Feb 26, 2008

Effects of trauma-related audiovisual stimulation on cerebrospinal fluid norepinephrine and corticotropin-releasing hormone concentrations in post-traumatic stress disorder

Psychoneuroendocrinology
Thomas D GeraciotiNosakhare N Ekhator

Abstract

Although elevated concentrations of both corticotropin-releasing hormone (CRH) and norepinephrine are present in the cerebrospinal fluid (CSF) of patients with post-traumatic stress disorder (PTSD), the effects of exposure to traumatic stimuli on these stress-related hormones in CSF are unknown. A randomized, within-subject, controlled, cross-over design was used, in which patients with war-related PTSD underwent 6-h continuous lumbar CSF withdrawal on two occasions per patient (6-9 weeks apart). During one session the patients watched a 1-h film containing combat footage (traumatic film) and in the other a 1-h film on how to oil paint (neutral film). At 10-min intervals, we quantified CRH and norepinephrine in CSF, and ACTH and cortisol in plasma, before, during, and after symptom provocation. Subjective anxiety and mood were monitored using 100-mm visual analog scales. Blood pressure and heart rate were obtained every 10min from a left leg monitor. Eight of 10 patients completed two CSF withdrawal procedures each. A major drop in mood and increases in anxiety and blood pressure occurred during the traumatic relative to the neutral videotape. CSF norepinephrine rose during the traumatic film relative to the neutral videotape; ...Continue Reading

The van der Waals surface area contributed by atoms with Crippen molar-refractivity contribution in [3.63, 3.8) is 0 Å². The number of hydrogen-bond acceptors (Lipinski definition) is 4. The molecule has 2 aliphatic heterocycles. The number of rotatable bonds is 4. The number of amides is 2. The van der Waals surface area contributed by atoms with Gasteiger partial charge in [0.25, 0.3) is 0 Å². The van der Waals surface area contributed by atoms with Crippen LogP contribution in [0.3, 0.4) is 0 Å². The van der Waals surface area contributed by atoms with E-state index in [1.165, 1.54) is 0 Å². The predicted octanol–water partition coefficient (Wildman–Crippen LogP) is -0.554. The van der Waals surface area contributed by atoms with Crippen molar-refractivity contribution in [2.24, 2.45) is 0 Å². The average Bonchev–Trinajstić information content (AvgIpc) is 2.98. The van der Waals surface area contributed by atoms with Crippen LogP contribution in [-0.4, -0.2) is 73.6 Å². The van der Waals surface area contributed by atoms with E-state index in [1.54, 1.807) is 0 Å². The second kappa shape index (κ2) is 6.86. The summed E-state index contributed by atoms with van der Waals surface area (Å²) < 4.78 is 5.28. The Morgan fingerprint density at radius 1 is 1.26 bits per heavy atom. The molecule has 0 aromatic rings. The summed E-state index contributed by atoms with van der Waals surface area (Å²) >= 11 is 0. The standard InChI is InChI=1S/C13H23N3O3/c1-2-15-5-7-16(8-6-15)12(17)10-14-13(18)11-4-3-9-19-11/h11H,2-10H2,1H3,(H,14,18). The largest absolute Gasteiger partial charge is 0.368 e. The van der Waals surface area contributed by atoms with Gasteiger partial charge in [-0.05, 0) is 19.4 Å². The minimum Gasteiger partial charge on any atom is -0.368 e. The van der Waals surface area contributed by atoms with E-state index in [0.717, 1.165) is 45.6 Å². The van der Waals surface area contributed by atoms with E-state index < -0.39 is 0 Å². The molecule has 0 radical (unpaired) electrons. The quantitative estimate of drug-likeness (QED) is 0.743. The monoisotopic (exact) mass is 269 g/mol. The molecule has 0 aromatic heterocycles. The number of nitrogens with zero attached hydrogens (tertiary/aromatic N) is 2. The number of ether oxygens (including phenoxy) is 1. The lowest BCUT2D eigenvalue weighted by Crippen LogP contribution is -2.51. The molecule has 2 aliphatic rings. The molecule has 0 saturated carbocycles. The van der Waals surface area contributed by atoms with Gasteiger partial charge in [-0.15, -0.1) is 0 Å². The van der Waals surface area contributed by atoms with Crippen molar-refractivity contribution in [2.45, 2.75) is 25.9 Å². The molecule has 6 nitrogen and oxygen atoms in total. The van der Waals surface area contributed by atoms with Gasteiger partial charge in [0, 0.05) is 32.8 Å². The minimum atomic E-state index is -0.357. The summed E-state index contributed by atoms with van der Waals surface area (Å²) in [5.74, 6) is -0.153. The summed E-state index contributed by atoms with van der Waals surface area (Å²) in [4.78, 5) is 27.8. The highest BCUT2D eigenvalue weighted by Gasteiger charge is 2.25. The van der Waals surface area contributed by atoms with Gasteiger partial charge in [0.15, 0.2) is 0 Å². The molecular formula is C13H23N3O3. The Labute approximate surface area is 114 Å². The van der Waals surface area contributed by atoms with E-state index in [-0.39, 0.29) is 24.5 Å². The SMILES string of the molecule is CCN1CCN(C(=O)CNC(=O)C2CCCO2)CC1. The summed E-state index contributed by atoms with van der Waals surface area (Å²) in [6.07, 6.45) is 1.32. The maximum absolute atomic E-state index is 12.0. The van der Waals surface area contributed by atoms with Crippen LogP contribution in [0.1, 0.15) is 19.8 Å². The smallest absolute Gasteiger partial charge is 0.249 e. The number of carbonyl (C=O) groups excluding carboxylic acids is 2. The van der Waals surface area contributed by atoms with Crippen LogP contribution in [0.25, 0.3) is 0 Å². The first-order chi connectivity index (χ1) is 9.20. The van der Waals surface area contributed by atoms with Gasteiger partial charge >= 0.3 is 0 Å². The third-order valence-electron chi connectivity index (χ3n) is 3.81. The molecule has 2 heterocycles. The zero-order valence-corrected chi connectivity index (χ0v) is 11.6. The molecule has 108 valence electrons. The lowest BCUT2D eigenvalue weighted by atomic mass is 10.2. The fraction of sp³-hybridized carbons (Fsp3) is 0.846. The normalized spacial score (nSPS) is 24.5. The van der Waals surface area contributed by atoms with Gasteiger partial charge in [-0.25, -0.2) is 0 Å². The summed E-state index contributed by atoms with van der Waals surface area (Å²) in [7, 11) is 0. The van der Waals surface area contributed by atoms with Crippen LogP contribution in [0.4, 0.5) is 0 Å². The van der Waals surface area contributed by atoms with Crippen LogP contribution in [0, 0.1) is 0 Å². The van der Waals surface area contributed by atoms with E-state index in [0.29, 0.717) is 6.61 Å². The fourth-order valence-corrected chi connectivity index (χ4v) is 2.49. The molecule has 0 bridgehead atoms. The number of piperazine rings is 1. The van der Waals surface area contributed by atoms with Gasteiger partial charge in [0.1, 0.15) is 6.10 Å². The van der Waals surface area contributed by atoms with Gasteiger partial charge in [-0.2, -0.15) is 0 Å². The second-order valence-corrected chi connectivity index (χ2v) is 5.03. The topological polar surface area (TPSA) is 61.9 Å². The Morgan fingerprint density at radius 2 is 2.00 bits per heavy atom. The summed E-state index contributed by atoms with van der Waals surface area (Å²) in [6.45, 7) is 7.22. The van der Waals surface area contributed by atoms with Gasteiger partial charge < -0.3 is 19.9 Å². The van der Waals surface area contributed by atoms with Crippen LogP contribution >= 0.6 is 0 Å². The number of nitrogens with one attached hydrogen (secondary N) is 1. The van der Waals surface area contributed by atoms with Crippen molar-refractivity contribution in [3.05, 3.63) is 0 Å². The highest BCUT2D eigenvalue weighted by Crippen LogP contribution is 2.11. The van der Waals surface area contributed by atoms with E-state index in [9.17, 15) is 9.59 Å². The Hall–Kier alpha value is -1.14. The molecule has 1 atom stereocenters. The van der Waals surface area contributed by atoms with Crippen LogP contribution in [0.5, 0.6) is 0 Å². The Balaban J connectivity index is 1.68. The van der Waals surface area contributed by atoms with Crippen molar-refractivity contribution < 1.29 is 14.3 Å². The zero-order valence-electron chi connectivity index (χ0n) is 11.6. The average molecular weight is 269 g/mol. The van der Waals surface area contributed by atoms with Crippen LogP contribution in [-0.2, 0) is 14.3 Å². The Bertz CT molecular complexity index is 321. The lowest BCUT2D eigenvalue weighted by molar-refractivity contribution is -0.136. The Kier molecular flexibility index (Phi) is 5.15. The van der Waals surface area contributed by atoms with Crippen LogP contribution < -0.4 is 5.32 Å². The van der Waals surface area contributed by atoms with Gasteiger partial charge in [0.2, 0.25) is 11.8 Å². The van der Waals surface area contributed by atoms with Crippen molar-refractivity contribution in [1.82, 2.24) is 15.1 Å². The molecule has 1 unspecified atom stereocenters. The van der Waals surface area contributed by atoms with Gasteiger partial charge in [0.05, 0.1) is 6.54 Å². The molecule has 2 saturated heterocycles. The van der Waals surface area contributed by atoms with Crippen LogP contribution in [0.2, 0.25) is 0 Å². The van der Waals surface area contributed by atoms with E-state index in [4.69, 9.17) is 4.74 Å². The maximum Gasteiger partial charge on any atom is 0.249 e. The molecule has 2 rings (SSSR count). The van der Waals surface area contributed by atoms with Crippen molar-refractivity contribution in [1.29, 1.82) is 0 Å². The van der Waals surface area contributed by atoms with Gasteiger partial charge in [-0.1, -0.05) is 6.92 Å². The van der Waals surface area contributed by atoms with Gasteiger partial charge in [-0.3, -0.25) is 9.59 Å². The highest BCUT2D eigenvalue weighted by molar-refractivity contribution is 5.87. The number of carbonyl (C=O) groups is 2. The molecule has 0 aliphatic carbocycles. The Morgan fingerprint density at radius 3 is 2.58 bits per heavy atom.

Mentioned in this Paper

Neuro-Oncological Ventral Antigen 2
Nervousness
Diastolic Blood Pressure Measurement
Vigilance, Cortical
Biological Adaptation to Stress
Visual Analog Pain Scale
Normal saline
Systolic Blood Pressure Measurement
POMC wt Allele
Post-Traumatic Stress Disorder

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